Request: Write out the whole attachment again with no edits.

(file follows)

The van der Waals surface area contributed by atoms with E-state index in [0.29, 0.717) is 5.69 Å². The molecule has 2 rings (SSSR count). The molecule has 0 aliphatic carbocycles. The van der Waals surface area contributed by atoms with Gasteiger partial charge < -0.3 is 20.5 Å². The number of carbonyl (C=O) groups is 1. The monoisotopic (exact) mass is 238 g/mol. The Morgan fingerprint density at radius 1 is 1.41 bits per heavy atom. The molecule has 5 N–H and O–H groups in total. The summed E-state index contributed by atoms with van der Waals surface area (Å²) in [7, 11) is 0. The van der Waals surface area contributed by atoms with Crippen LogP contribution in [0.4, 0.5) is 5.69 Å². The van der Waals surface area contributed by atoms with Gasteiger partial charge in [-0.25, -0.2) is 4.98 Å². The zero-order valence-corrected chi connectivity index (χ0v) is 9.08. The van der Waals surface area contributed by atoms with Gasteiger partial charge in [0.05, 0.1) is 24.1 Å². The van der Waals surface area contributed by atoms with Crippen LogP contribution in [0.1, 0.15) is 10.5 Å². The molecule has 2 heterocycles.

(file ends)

The van der Waals surface area contributed by atoms with E-state index in [0.29, 0.717) is 5.69 Å². The molecule has 2 rings (SSSR count). The molecule has 0 aliphatic carbocycles. The van der Waals surface area contributed by atoms with Gasteiger partial charge < -0.3 is 20.5 Å². The number of carbonyl (C=O) groups is 1. The monoisotopic (exact) mass is 238 g/mol. The Morgan fingerprint density at radius 1 is 1.41 bits per heavy atom. The molecule has 5 N–H and O–H groups in total. The summed E-state index contributed by atoms with van der Waals surface area (Å²) in [7, 11) is 0. The van der Waals surface area contributed by atoms with Crippen LogP contribution in [0.4, 0.5) is 5.69 Å². The van der Waals surface area contributed by atoms with Gasteiger partial charge in [-0.25, -0.2) is 4.98 Å². The zero-order valence-corrected chi connectivity index (χ0v) is 9.08. The van der Waals surface area contributed by atoms with Gasteiger partial charge in [0.05, 0.1) is 24.1 Å². The van der Waals surface area contributed by atoms with Crippen LogP contribution in [0.1, 0.15) is 10.5 Å². The molecule has 2 heterocycles.